Early this morning, K soaked up the sun's rays while patiently waiting for her sleepy and slothful human to head out into the world.
Once I got myself moving, I spent another peaceful morning in our mountains, pedaling through nature. For reasons that elude me, my body still refuses to respond when try to ride hard. When I press the accelerator, nothing happens. My legs don't hurt, and I don't get out of breath. I simply have no extra power. It started after S's death so I'm guessing that it's a case of a sad heart.
As we rolled off our property, K sprinted, nose to the ground, with fierce urgency. When I checked our wildlife camera, I discovered why. Our habitual visitor, Charles the coyote, spent more than a half hour hunting near our bird feeders at about 2 AM this morning. Here, it looks like we caught him howling! He's a gorgeous animal, and I'm happy to have him share our territory.
The start of my ride with K was sunny and warm - classic summertime riding. We rolled along and decided to explore a route that's caught my eye many times as a potential trail route. We started down a meadow toward a gulch (and, as usual, there was a faint trail) when K startled, as if someone was nearby. I've learned to heed K's warnings, since her senses of hearing and smell dwarf mine, so we returned to the main trail. I later figured out from tracks that a biking friend had swooped by on the trail while we explored. His passage was probably what startled K. While we were deep in a pine forest, the world metamorphosed from a sunny summer day to a dark chilly day. The mountains, which had been surrounded by clear blue sky minutes before, had clouds fighting to engulf them.And, a faraway mountain looked surreal, with a rosy hue imbued by the changing clouds and sun.Later in my ride, I spotted a spectacular blooming bush, the Western Chokecherry (Padus virginiana), with eye-catching racemes of tiny flowers.Each flower looks so delicate that it's mind-boggling to imagine them surviving a fierce mountain storm. A blossom has an intricate architecture that makes it almost impossible for a visiting bee or hummingbird to drink nectar without getting a dusting of pollen from the ring of pollen-exuding anthers, that look like small spheres on the ends of thin antennae, surrounding the center of the flower. Then, the visitor almost undoubtedly brushes pollen into the central pistil of that flower or another one. After pollination, the flowers become clusters of dark red cherries. Amazingly, every aspect of this plant, except the fruit flesh, is poisonous. Yet, animals rely on the fruit for calories.I didn't linger at the beautiful and sweet-smelling bush because thunder rumbled in the distance. I hurried home, outracing the storms, which haven't yet exploded with their fury.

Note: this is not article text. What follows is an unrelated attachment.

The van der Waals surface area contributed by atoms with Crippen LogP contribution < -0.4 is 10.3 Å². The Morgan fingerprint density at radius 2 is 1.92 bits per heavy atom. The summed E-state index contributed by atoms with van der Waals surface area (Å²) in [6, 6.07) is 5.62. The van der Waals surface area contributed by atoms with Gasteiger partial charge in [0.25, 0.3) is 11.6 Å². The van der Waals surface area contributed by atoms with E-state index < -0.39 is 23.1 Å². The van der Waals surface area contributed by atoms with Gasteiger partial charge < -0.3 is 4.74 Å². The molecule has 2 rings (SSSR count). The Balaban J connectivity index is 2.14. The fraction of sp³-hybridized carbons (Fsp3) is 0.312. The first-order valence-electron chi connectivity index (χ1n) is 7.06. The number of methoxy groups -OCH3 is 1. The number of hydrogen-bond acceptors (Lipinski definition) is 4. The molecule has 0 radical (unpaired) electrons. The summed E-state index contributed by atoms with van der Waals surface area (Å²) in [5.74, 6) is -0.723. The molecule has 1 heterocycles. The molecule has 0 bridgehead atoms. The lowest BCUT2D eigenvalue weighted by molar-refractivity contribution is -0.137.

A bit later, we noticed a baby red squirrel, less than half the size of an adult and looking fetal, hunkered down in the pine needles, alive but unmoving. He'd probably fallen out of his tree nest which we spotted in a nearby Lodgepole Pine. We kept our eye on him for a while, and then purposely stayed far away so that his mom could retrieve him, if possible. We saw her searching the area as we watched from a window. He indeed disappeared, and for the sake of my heart, I'm going to assume that he's safely back in his nest, curled up with his siblings, and suckling his mom's milk.
Life is precarious and precious. Sometimes we're powerless in the face of nature's whims but life is worth embracing anyway.